Correction: An earlier version of this piece listed the author as Joe Galli with the Greater Flagstaff Chamber of Commerce. Neither Joe nor the Chamber was associated with this submission. The correct author is Tyler Denham.
Housing affordability has been the subject du jour for the past several months of Flagstaff City Council meetings, and for good cause – 49% of all households in Flagstaff are low-income and 45% are housing cost-burdened, meaning they pay more than 30% of their gross monthly income towards housing.
Low-income families are being priced out, young professionals are unable to start families, and local businesses have trouble hiring and retaining employees. The city council members recognized the pressing nature of this issue when they passed the affordable housing emergency resolution in December 2020.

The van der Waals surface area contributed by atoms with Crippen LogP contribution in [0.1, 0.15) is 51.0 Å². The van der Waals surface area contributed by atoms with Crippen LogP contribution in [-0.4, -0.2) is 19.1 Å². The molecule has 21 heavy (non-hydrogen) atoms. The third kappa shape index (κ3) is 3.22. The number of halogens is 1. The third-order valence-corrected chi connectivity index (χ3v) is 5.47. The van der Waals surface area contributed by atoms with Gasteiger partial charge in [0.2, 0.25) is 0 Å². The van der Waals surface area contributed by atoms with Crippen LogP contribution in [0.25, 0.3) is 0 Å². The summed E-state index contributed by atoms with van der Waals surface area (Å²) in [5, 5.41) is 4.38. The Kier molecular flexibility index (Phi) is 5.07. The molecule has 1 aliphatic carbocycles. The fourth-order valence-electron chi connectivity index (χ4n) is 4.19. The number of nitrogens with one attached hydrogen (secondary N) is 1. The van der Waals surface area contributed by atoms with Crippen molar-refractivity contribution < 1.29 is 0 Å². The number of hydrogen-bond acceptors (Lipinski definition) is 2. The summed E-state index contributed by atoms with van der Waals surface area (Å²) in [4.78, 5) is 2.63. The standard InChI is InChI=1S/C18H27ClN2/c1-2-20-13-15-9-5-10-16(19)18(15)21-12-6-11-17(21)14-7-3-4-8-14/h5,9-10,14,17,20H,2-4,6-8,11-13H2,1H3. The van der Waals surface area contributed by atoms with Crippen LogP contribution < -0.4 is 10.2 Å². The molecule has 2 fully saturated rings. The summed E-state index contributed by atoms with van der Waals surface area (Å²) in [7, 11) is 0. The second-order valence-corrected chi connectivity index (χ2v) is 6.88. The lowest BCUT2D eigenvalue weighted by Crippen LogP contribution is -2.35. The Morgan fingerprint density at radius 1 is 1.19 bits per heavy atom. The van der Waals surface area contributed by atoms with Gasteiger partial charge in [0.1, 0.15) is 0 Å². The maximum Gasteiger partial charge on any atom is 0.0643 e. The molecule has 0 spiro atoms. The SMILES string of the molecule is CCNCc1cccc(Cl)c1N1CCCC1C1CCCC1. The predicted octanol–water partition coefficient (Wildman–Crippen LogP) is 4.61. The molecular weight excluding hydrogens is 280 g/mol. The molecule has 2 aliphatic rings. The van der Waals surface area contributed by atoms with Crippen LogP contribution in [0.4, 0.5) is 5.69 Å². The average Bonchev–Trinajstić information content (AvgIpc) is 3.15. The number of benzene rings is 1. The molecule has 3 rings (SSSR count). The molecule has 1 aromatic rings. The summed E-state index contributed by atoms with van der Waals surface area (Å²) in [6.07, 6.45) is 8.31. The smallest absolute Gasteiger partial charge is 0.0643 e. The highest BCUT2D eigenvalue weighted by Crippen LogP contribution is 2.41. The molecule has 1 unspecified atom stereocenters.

However, the discussions on housing affordability have been frustratingly shallow since then. Housing affordability is not going to improve unless Flagstaff’s housing supply increases to match demand, but the development needed to do that conflicts with the councilmembers’ other priorities on climate change, historic preservation and density. So far councilmembers have not addressed the obvious conflict.
To explain the conflict, it’s easiest to start with Flagstaff’s climate action and adaptation plan. Part of the plan’s goals is preservation of the surrounding ponderosa pine ecosystems and a drastic reduction in residents’ reliance on vehicles (the single largest source of greenhouse gas emissions).